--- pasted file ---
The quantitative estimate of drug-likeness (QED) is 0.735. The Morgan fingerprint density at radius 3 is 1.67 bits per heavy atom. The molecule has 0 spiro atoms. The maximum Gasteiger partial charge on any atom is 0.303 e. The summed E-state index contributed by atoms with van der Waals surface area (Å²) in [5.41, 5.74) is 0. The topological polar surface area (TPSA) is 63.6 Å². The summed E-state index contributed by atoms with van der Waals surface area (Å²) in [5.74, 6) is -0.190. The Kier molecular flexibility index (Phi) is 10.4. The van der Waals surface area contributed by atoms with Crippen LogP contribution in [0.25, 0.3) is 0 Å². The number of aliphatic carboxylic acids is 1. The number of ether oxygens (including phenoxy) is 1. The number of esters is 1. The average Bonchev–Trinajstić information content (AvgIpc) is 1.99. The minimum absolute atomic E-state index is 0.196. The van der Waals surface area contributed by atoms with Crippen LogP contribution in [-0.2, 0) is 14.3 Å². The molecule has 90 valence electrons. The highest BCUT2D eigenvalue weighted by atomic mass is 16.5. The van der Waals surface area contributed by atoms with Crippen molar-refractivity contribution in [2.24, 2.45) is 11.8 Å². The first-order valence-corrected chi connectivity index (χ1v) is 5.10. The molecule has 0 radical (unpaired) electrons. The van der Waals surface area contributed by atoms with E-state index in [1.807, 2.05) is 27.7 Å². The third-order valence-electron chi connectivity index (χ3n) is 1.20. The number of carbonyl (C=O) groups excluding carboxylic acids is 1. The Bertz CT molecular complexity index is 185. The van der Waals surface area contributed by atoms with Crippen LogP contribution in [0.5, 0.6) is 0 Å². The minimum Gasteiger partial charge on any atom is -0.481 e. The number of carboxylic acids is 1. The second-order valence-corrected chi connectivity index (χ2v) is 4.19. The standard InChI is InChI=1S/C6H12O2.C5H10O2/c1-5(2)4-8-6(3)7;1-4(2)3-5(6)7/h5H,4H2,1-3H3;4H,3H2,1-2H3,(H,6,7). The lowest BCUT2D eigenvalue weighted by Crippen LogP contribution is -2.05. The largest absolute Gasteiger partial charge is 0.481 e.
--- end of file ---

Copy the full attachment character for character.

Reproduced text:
The quantitative estimate of drug-likeness (QED) is 0.735. The Morgan fingerprint density at radius 3 is 1.67 bits per heavy atom. The molecule has 0 spiro atoms. The maximum Gasteiger partial charge on any atom is 0.303 e. The summed E-state index contributed by atoms with van der Waals surface area (Å²) in [5.41, 5.74) is 0. The topological polar surface area (TPSA) is 63.6 Å². The summed E-state index contributed by atoms with van der Waals surface area (Å²) in [5.74, 6) is -0.190. The Kier molecular flexibility index (Phi) is 10.4. The van der Waals surface area contributed by atoms with Crippen LogP contribution in [0.25, 0.3) is 0 Å². The number of aliphatic carboxylic acids is 1. The number of ether oxygens (including phenoxy) is 1. The number of esters is 1. The average Bonchev–Trinajstić information content (AvgIpc) is 1.99. The minimum absolute atomic E-state index is 0.196. The van der Waals surface area contributed by atoms with Crippen LogP contribution in [-0.2, 0) is 14.3 Å². The molecule has 90 valence electrons. The highest BCUT2D eigenvalue weighted by atomic mass is 16.5. The van der Waals surface area contributed by atoms with Crippen molar-refractivity contribution in [2.24, 2.45) is 11.8 Å². The first-order valence-corrected chi connectivity index (χ1v) is 5.10. The molecule has 0 radical (unpaired) electrons. The van der Waals surface area contributed by atoms with E-state index in [1.807, 2.05) is 27.7 Å². The third-order valence-electron chi connectivity index (χ3n) is 1.20. The number of carbonyl (C=O) groups excluding carboxylic acids is 1. The Bertz CT molecular complexity index is 185. The van der Waals surface area contributed by atoms with Crippen LogP contribution in [0.5, 0.6) is 0 Å². The minimum Gasteiger partial charge on any atom is -0.481 e. The number of carboxylic acids is 1. The second-order valence-corrected chi connectivity index (χ2v) is 4.19. The standard InChI is InChI=1S/C6H12O2.C5H10O2/c1-5(2)4-8-6(3)7;1-4(2)3-5(6)7/h5H,4H2,1-3H3;4H,3H2,1-2H3,(H,6,7). The lowest BCUT2D eigenvalue weighted by Crippen LogP contribution is -2.05. The largest absolute Gasteiger partial charge is 0.481 e.